Polycystic ovary syndrome (PCOS) is a common hormonal disorder that affects women of reproductive age. It is characterized by the presence of multiple small cysts on the ovaries, as well as symptoms such as irregular periods, acne, and excessive hair growth. PCOS is also a leading cause of infertility, as it can make it difficult for women to ovulate and become pregnant.
Symptoms of PCOS
The most common symptoms of PCOS include irregular periods, which can be infrequent or absent altogether. Other symptoms include:
- Acne or oily skin
- Excessive hair growth on the face, chest, stomach or thighs (hirsutism)
- Thinning hair or hair loss on the scalp
- Weight gain or difficulty losing weight
- Darkened skin on the neck, under the breasts, or in other areas
- Pain or discomfort in the pelvic area
Causes of PCOS
The exact cause of PCOS is not known, but it is believed to be related to a hormonal imbalance. Women with PCOS have higher levels of androgens (male hormones) than normal. This can cause the ovaries to enlarge and develop multiple small cysts. Other factors that may contribute to PCOS include genetics, obesity, and insulin resistance.
Diagnosis of PCOS
There is no single test to diagnose PCOS, but a combination of symptoms and a physical exam can help. Your doctor may also perform a pelvic exam, an ultrasound, and blood tests to check your hormone levels. If you have PCOS, you will likely have elevated levels of androgens, as well as irregular or absent periods.
Impact on Fertility
PCOS can make it difficult for women to become pregnant because it affects ovulation. Ovulation is the process by which the ovary releases an egg, and if it does not happen regularly, it can be challenging to get pregnant. In addition, the cysts on the ovaries can interfere with the implantation of a fertilized egg.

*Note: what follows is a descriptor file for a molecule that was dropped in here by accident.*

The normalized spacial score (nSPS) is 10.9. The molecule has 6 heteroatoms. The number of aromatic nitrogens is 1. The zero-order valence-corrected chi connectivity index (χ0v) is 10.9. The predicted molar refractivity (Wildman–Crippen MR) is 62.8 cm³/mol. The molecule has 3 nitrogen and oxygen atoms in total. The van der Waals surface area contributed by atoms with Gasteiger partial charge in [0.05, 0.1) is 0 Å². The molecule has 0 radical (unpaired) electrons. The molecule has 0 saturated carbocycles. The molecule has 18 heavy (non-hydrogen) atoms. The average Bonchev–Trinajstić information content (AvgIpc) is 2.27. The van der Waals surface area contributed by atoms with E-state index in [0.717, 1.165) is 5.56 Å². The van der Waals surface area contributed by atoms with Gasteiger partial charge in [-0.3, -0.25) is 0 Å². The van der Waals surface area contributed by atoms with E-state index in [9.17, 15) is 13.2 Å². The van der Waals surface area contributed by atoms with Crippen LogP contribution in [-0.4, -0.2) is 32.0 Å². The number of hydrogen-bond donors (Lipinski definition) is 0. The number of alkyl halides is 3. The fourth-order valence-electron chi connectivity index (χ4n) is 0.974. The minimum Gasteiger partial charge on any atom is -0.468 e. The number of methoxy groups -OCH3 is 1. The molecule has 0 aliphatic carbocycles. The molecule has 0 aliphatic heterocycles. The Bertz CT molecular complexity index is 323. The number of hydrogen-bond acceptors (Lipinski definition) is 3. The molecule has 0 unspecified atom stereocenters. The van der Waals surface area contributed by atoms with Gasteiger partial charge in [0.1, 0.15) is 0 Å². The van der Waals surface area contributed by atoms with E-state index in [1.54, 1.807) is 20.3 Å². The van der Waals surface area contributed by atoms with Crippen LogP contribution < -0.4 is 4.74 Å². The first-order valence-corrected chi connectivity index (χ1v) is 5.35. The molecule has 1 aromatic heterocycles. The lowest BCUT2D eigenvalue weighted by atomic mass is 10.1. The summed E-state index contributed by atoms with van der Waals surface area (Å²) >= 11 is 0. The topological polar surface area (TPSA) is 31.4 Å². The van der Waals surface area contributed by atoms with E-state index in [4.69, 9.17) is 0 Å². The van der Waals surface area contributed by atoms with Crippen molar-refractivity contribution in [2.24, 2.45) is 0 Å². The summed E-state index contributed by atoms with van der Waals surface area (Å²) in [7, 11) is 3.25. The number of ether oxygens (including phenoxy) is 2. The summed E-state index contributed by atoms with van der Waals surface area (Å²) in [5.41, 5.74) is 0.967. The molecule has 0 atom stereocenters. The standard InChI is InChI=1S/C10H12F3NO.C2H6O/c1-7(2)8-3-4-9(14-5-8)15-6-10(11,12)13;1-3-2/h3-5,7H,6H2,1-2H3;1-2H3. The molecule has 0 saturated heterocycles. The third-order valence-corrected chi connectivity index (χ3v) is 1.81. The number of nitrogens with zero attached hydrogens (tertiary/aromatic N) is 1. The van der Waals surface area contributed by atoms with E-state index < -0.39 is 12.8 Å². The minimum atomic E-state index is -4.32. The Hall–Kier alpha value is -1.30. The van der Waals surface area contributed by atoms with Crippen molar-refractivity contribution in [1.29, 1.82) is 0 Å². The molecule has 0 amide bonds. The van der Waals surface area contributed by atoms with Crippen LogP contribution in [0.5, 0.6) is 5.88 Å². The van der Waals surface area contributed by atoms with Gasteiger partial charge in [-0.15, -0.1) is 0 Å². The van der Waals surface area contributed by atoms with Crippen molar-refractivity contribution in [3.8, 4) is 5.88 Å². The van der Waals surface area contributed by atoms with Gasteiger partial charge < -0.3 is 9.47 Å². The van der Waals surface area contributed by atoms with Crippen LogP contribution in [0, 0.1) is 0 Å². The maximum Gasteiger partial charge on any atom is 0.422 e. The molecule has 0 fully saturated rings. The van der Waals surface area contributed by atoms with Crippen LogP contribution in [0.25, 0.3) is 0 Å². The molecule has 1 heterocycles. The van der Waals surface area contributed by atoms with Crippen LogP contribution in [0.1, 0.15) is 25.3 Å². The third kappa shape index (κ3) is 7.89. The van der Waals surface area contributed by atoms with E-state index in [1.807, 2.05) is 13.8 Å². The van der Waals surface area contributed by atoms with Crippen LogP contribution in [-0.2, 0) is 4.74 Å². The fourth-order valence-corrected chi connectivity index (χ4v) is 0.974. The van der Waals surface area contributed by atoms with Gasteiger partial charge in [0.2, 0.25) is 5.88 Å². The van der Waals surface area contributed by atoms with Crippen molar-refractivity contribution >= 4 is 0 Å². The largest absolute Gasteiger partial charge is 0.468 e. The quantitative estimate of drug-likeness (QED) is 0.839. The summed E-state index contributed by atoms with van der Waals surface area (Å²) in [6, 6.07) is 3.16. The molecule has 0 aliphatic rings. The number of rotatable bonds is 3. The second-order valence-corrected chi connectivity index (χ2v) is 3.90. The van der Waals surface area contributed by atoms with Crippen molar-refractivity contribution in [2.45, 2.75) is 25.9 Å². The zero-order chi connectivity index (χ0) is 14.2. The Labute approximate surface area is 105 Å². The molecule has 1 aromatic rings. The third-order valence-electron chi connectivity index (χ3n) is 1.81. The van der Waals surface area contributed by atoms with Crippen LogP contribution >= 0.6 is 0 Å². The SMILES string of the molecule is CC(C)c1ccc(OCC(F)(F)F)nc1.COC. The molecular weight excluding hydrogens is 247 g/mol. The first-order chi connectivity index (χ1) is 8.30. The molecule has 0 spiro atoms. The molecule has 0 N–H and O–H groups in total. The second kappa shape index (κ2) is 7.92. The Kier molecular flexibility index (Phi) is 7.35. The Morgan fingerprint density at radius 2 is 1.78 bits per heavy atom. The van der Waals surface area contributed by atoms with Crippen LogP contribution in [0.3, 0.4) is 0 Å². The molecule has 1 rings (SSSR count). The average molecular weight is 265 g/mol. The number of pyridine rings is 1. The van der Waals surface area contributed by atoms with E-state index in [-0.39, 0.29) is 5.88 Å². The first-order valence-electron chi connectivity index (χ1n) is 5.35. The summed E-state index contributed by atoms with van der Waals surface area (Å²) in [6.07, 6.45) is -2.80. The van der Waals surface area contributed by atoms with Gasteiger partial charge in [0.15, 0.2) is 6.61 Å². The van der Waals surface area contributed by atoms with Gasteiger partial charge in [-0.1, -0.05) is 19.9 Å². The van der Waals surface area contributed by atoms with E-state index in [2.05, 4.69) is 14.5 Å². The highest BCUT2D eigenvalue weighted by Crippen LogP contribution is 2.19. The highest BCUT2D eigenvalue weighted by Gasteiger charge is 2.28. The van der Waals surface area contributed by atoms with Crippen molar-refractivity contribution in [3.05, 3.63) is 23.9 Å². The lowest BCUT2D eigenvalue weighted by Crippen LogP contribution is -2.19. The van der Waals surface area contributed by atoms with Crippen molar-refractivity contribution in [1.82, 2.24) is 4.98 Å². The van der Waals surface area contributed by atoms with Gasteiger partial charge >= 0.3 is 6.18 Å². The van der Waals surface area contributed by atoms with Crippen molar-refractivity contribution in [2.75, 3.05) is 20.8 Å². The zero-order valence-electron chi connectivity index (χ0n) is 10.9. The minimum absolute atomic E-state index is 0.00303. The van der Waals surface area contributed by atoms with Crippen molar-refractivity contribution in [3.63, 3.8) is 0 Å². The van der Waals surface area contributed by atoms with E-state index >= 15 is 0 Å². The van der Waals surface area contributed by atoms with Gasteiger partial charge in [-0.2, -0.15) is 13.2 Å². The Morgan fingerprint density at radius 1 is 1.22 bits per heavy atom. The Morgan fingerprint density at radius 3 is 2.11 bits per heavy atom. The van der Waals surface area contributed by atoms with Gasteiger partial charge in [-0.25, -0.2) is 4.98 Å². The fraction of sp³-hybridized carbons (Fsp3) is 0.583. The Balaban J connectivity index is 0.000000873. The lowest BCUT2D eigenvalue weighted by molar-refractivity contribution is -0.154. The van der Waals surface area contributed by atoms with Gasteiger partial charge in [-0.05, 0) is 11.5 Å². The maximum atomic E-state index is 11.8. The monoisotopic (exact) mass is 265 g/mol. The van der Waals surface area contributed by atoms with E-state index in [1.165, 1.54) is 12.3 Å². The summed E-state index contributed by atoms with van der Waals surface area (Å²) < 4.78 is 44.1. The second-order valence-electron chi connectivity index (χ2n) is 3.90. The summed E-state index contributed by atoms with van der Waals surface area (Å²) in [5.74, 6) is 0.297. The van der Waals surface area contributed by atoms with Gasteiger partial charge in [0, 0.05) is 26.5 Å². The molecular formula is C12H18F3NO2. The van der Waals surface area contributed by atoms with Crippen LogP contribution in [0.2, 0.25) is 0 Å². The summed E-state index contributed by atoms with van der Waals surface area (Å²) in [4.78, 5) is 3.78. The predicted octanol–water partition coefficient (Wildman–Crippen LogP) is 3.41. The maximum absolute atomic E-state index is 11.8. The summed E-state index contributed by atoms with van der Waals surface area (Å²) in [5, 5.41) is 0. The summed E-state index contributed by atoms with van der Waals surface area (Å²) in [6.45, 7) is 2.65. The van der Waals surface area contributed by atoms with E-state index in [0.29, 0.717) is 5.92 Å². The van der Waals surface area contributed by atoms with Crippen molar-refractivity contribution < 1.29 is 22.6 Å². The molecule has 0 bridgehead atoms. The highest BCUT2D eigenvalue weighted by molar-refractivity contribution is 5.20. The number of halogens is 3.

Treatments for PCOS and Fertility
There are several options for treating PCOS, and the best one for you will depend on your symptoms and overall health. Some common treatments include:
- Birth control pills: These can regulate your periods and lower your androgen levels, making it easier to ovulate.
- Metformin: This medication is often used to treat diabetes, but it can also help women with PCOS who have insulin resistance.
- Clomiphene citrate: This medication is used to stimulate ovulation, and it can be effective in helping women with PCOS conceive.
- Lifestyle changes: Losing weight, eating a healthy diet, and getting regular exercise can all help improve symptoms of PCOS and increase your chances of getting pregnant.
PCOS can be a frustrating and challenging condition for women of reproductive age, but it is not a hopeless one. With the right treatment and lifestyle changes, many women with PCOS are able to become pregnant and have healthy babies. If you are struggling with PCOS and fertility, contact Dr. Shraddha about your options, and you can find the best path forward.